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Palynology: History, branches, basic
principles and application, collection of
polleniferous materials from modern samples (i.e.
living flowers, spider webs, tree barks and honey
samples) and sediments
Birbal Sahni Institute of Palaeosciences, Lucknow
53 University Road, Lucknow-226007, U. P., India
 Organisms of the whole living world:
Plantae (entire Plant Kingdom) and Animalia
(entire Animal Kingdom).
 Linnaeus (1753), based on the absence or
presence of flower: Cryptogams- Plants
without flowers and Phanerogams- Plants
bearing flowers.
 Cryptogams (flowerless and hence
seedless): Thallophyta (plant body is an
undifferentiated thallus), Bryophyta (plant
body thalloid or a leafy axis lacking roots)
and Pteridophyta (plant body differentiated
into roots, stem and leaves).
 Phanerogams (plants bearing flowers and
hence also known as seed bearing plants:
Spermatophyta: Gymnosperms (plants bearing
naked seeds) and Angiosperms (plants bearing
closed seed).
 Tippo (1942): Plant Kingdom- Thallophyta (no
embryo: Bacteria, Lichen, Algae-Phycophyta and
Fungi-Mycophyta) and Embryophyta (with embryo).
 Embryophyta: Bryophyta (no vascular tissue and
Trachaeophyta (with vascular tissue).
 Trachaeophyta: Pteridophyta (no seed) and
Spermatophyta (with seed).
 Spermatophyta: Gymnosperms (naked seed) and
Angiosperm (covered seed).
Copeland’s (1956) four Kingdom Classification
 Monera (prokaryotes: Bacteria and
Cyanobacteria)
 Protista (Eukaryotes: all other plants
and animals)
 Metaphyta (multicellular plants:
bryophytes, pteridophytes, gymnosperms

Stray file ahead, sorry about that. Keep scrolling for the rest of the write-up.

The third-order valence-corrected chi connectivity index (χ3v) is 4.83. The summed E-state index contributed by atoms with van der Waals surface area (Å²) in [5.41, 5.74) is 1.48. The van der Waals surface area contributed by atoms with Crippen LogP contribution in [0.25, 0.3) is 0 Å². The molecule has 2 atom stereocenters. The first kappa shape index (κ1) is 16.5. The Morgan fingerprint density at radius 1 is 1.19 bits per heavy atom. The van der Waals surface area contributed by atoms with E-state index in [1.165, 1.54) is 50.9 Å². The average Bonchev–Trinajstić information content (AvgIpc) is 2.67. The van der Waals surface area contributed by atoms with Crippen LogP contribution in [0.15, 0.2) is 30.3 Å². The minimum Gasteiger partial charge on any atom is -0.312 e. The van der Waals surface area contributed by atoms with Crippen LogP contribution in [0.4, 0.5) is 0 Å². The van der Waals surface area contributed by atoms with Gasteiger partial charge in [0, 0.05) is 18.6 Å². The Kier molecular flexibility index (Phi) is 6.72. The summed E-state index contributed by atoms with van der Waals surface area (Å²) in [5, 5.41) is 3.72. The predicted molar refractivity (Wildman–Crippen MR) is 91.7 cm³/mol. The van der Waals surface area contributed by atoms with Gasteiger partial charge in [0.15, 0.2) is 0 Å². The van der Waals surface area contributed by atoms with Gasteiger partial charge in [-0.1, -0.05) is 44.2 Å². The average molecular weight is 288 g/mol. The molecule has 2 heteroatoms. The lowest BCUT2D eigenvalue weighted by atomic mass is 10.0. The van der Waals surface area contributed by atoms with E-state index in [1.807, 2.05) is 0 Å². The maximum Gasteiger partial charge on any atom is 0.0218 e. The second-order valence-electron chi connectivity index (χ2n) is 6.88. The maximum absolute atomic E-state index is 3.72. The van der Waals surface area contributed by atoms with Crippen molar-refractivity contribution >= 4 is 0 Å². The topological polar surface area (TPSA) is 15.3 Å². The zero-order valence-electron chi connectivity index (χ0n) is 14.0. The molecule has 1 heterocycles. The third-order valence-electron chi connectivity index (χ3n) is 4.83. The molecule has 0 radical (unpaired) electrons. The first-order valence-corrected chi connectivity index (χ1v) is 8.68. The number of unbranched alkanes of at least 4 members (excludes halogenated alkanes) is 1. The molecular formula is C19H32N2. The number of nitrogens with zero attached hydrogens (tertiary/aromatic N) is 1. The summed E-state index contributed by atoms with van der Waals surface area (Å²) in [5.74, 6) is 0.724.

(archegoniates) and angiosperms
 Metazoa (entire animal kingdom excluding
protozoa).
Whittaker’s (1969) Five Kingdom Classification
 Monera (prokaryotes)
 Protista (unicellular Eukaryotic
organisms, unicellular and colonial algae,
dinoflagellates, diatoms, slime moulds, and
protozoa)
 Plantae (multicellular plants)
 Fungi
 Animalia (multicellular animals)
 Organisms: Protobiota (acellular organisms-
Viruses) and Cytobiota (all cellular organisms)
 Cytobiota (based on absence or presence
of well organised (true) nucleus)- nuclear
membrane and nucleolus: Prokaryotes and
Eukaryotes
Plant Kingdom: a Historical account
 Otto Brunfels (1464-1534) was the first
grouped the plants into Cryptogams
(imperfecti) and Phanerogams (perfecti).
 Theophrastus (370-285 BC) – Father of
Botany ; first classified the plants into
herbs, undershrubs, shrubs and tress.
 Albert Magnus (1193-1280) for the first
time distinguished between monocot and dicot
plants.
 John Ray (1628-1705) for the first time
established the presence of one or two
cotyledons in angiosperm, which were grouped
into dicots and monocots.
 Carolus Linnaeus (1753) : Binomial system
of Nomenclature (Species Plantarum-1753). ;
Sexual System of Classification; Father of
Systematic Botany.
 Robert Brown (1773-1858) : Gymnosperms were a
separate group with naked ovules.
 Artificial System (based on only one or a
few characters; Theophrastus, Magnus,
Brunfels, Ray, Linnaeus)
 Natural System (all important characters
are taken into account; Adanson, A. P. de
Candole, Bentham and Hooker (Genera
Plantarum- 1862, Brown)
 Phylogenetic System (classification
is based on the genetic relationship of
the organisms and evolutionary sequences
(primitive vs. advanced characters;
Sachs, Eichler, Engler & Prantl-Die
naturlischen Pflazenfamilies, Wettstein,
Bessey, Hutchinson-Families of Flowering